Berkshire Hathaway Inc. Chief Executive Officer Warren Buffett, whose list of potential successors shrank in March with the resignation of David Sokol, said the top choice has the integrity the job requires.
“The leading candidate right now, I would lay a lot of money on him being straight as an arrow,” Buffett, 80, told shareholders today at Berkshire’s annual meeting.
Buffett is sizing up executives at Berkshire’s more than 70 subsidiaries in search of a successor. Sokol, 54, was considered by Buffett biographer Andrew Kilpatrick as the top candidate before stepping down amid disclosures about his stock dealings. Omaha, Nebraska-based Berkshire said in February that it had four candidates, without identifying them.
“Investors are very worried about succession and justifiably so, and the situation gets more urgent with every year,” said Jill Fisch, a professor at the University of Pennsylvania Law School who has written about corporate governance. “In terms of future uncertainty, that’s the biggest risk for Berkshire Hathaway.”
Buffett’s eventual replacements will take charge of a $200 billion company whose composition and culture are largely the expression of just one person. The CEOs of each operating unit, from Fruit of the Loom to Dairy Queen to Geico, were vetted by Buffett before acquisitions and promotions.
Buffett, who is also chairman, relied on Sokol for more than a decade as a dealmaker and manager, broadening the executive’s responsibilities to stretch across Berkshire’s energy, construction and luxury travel businesses. Buffett announced the manager’s resignation on March 30 and disclosed that Sokol had helped Berkshire negotiate a takeover of Lubrizol Corp. this year while buying stock in the company.
“CEO succession risk is elevated in our view in light of David Sokol’s recent departure,” Jay Gelb, an analyst with Barclays Plc, said in an April 20 research note.
Both the “quality of the person” as well as “managerial skills” are part of Buffett’s criteria for the next Berkshire CEO, he said today at the annual shareholder’s meeting.
“It’s vital that you have someone at Berkshire that is running the place who cares more about Berkshire than he cares about himself,” he said. “We have multiple candidates that fulfill that, and the idea of an independent chairman is part of the belt and suspenders.”
Buffett refers to the CEOs of Berkshire’s units as “the All-Stars” and singles out a handful each year for public praise. Reinsurance head Ajit Jain, railroad CEO Matthew Rose, energy executive Gregory Abel and Sokol were lauded in Buffett’s annual letter to investors in February.
Buffett said March 22 that Jain, 59, is qualified to be CEO. Jain, who was born in India, joined Berkshire more than two decades ago. He runs a reinsurance business that specializes in large risks and collects the premiums that have provided funding for Buffett’s investments.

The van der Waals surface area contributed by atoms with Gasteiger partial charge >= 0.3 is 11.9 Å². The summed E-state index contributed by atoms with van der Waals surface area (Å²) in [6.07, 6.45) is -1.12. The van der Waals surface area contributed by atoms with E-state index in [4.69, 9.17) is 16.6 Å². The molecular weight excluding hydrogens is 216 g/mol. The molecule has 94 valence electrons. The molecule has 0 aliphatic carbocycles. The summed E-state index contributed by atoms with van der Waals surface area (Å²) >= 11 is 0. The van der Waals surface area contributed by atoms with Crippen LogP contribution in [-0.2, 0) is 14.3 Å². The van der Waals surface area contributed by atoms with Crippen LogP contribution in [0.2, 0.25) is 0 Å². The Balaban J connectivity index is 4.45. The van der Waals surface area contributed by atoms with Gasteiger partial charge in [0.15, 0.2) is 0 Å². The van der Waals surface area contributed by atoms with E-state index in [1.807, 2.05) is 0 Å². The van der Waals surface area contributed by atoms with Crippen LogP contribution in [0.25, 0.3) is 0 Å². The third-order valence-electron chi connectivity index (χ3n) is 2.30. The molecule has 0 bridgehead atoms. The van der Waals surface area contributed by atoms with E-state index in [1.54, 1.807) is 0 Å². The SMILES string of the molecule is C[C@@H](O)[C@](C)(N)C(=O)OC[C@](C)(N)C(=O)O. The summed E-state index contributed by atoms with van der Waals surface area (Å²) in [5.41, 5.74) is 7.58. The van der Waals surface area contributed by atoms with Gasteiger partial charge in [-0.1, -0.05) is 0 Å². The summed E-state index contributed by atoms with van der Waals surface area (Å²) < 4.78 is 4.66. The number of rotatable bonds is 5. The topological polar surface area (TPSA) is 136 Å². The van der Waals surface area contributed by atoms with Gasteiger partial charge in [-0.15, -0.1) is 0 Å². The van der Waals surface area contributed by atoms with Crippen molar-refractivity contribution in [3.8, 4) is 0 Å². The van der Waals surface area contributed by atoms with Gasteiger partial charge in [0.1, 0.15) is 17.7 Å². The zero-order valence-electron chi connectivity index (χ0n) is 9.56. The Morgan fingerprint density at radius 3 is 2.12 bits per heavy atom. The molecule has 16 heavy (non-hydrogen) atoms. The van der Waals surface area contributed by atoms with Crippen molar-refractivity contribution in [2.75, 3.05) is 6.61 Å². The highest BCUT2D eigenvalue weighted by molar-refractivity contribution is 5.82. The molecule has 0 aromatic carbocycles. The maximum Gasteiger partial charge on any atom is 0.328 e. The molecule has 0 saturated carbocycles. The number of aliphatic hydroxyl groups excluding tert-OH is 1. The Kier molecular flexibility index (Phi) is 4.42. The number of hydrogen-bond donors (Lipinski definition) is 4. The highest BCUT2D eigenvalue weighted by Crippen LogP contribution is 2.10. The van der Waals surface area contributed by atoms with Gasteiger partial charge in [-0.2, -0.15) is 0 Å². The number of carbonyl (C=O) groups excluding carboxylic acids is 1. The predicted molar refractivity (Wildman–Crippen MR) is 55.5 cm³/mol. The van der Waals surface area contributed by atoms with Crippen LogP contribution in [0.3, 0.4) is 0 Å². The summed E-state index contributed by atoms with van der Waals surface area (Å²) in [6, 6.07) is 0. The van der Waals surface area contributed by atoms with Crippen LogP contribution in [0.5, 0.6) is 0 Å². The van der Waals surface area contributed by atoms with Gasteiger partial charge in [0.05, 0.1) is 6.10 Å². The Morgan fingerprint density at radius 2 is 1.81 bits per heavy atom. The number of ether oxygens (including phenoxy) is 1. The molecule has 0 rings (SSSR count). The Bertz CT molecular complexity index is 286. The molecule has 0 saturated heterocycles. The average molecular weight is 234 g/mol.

“He loves what he does, he’s not looking to take my job,” Buffett said at a news conference in Bangalore. “If he was, the board of directors would probably put him in there in a minute.”
Berkshire’s board includes Bill Gates, co-founder of Microsoft Corp., Susan Decker, former Yahoo! Inc. president, and Comcast Corp. Executive Vice President Stephen Burke.
“I’ve got a commitment to stay involved with Berkshire as a lifelong thing,” Gates said in a 2009 interview with Bloomberg Television. “We always have to think about what might happen and make sure Berkshire is not just great now, but forever.” Buffett has pledged most of his Berkshire shares to Gates’s charitable foundation.
Buffett acquires managerial talent by takeover. He targets well-run companies and entices CEOs into selling their firms by promising to leave management in place. Rose, 52, joined Omaha-based Berkshire last year in the $26.5 billion acquisition of Burlington Northern Santa Fe. Sokol and Abel, 48, arrived in 2000 when they sold MidAmerican Energy Holdings to Berkshire.
Buffett’s responsibilities will be split, upon his death or retirement, among at least three people. A CEO will oversee the operating units and one or more investment managers will take charge of the portfolio. Buffett affirmed today that his son Howard will probably assume the position of non-executive chairman and has “no designs” on taking over.
Berkshire’s next CEO will be handed oversight of a firm with more than $100 billion in invested assets and operating subsidiaries in industries that include energy and railroads as well as insurance and consumer goods. Todd Combs, a former hedge fund manager, was hired last year and given responsibility for $1 billion to $3 billion.
Sokol purchased stock in Lubrizol Corp. after initiating takeover talks on behalf of Berkshire for the engine-additives maker. The stock purchases in January may have given Sokol a profit of about $3 million, according to disclosures by Buffett and data compiled by Bloomberg. The trades violated the company’s insider-trading policies, Buffett said today.
Sokol “would not, and did not, trade improperly, nor did he violate any fair reading of the Berkshire Hathaway policies,” according to a statement from William Levine, a lawyer for Sokol at Dickstein Shapiro LLP in Washington.
Berkshire managers praised by Buffett also include Geico CEO Tony Nicely, Grady Rosier, who heads the McLane food-distribution business, and Vic Mancinelli, who leads CTB Inc., a farm-products business.